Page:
Dupuytren’s Disease

Dupuytren’s disease is a thickening of the fascial system of the hand (a layer of padding just beneath the skin). It is named after the French surgeon who first gave an operation for the condition, and as there is a family predisposition from Nordic ancestry, it is also called Viking’s Disease! Being a benign fibro-proliferative disorder (fibromatosis) it does not, so far, have a truly complete cure. We can only remove the affected tissue or limit its effects, but it may come back in the operated site (Fig1) or more commonly, in other fingers.

The usual course of the condition is an appearance of pits and nodules in the palm with tightness, followed by a slow progressive curling in of the fingers (contracture- Fig2). However, in certain predisposed individuals this progression can be quite rapid, and it is then important to have an early consultation for prevention of severe deformity.

dupuytren's disease
dupuytren's disease

Treatment is tailored to the individual and the time-tested treatment is Surgical, with good to excellent success rates. Although Radiotherapy and Collagenase (Xiapex) injections have also been successful in early stages, the logistics or costs of these modalities are currently a barrier to widespread use. Xiapex has now been withdrawn from the market, so Surgery is currently the mainstay of treatment. In some individuals early nodules themselves can be uncomfortable and can be helped by careful local steroid injection.

Surgery is generally recommended (Fig 2) when it is possible to pass a pencil or biro below the contracted joint, while the palm is kept downturned on a table (the GP’s Table top or Pen test). Surgery can range from minimalistic (e.g. an outpatient needle manipulation) through limited removal (Fasciectomy- the commonest operation, Fig 3) to highly complex surgery involving joint releases and skin grafts (Fig 4). Mr Agarwal undertakes surgery for all degrees of Dupuytren’s, including previously operated hands. It is important to initiate treatment before the middle knuckle of the finger (PIP Joint) has contracted too far beyond 30 degrees (Fig 2), as surgery then becomes complex and the outcome completely dependent on excellent physiotherapy.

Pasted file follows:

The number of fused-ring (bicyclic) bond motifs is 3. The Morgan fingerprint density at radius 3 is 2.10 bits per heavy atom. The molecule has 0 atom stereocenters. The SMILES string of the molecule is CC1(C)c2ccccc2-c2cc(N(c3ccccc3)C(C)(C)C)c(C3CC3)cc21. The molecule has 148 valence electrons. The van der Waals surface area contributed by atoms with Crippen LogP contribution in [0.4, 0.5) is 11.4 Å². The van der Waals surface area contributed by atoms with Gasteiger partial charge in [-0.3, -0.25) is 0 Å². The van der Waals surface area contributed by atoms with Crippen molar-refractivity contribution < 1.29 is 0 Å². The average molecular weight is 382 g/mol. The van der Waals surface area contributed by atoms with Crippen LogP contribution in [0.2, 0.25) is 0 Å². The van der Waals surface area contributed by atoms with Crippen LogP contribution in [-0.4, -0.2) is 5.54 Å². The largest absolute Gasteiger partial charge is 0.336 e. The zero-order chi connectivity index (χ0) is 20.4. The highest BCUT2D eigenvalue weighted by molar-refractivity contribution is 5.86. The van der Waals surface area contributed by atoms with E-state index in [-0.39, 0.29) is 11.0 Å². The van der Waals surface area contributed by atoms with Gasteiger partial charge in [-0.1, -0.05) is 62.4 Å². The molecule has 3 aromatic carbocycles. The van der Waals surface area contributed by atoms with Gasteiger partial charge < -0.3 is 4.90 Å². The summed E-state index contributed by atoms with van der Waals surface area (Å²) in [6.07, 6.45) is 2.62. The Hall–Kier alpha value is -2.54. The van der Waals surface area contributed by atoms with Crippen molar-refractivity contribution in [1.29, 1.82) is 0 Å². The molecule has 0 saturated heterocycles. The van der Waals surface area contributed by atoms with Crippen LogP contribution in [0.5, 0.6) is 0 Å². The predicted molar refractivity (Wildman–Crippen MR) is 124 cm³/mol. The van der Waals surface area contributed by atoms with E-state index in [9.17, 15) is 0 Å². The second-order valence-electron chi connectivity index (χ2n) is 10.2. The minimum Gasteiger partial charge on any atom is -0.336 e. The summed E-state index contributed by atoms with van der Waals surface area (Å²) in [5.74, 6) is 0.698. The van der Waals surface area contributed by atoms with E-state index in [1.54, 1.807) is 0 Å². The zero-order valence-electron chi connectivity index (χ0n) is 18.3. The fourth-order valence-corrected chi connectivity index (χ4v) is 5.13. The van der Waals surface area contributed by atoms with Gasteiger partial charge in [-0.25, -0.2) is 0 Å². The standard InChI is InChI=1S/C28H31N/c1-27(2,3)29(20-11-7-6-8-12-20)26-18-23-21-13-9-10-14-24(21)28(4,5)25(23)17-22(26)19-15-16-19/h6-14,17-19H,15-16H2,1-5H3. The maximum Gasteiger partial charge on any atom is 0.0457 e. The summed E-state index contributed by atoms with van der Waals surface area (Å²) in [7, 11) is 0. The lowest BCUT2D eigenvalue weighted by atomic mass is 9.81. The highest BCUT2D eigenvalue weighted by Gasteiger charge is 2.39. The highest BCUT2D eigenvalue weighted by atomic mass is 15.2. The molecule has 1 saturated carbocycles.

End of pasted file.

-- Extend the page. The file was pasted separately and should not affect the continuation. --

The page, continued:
Fig 3 - The outcome following a Fasciectomy with well-healed soft scars and a full range of motion.
Fig 4 - The outcome following more complex surgery involving a skin graft, again with good movement.

The outcomes after surgery for even milder degrees of contracture, as indeed for any surgery on the hand, are still heavily dependent on regular physiotherapy. Mr Agarwal therefore works very closely with 2 named Therapists at Ramsay Health and BMI, who consistently deliver the very best possible outcomes. Surgery is usually undertaken as a day-case under general, or preferably loco-regional block (the upper limb is numbed but the patient remains awake, making it safer and allowing quicker recovery). Mr Agarwal can also perform this purely under Local Anaesthesia using the new WALANT (Wide Awake Local Anaesthetic No Tourniquet) technique. Please allow for at least 2 weeks off driving and manual work.

For further good sources of information please visit the following websites:

International Dupuytren’s Society
British Dupuytren’s Society
BSSH (British Society for Surgery of the Hand).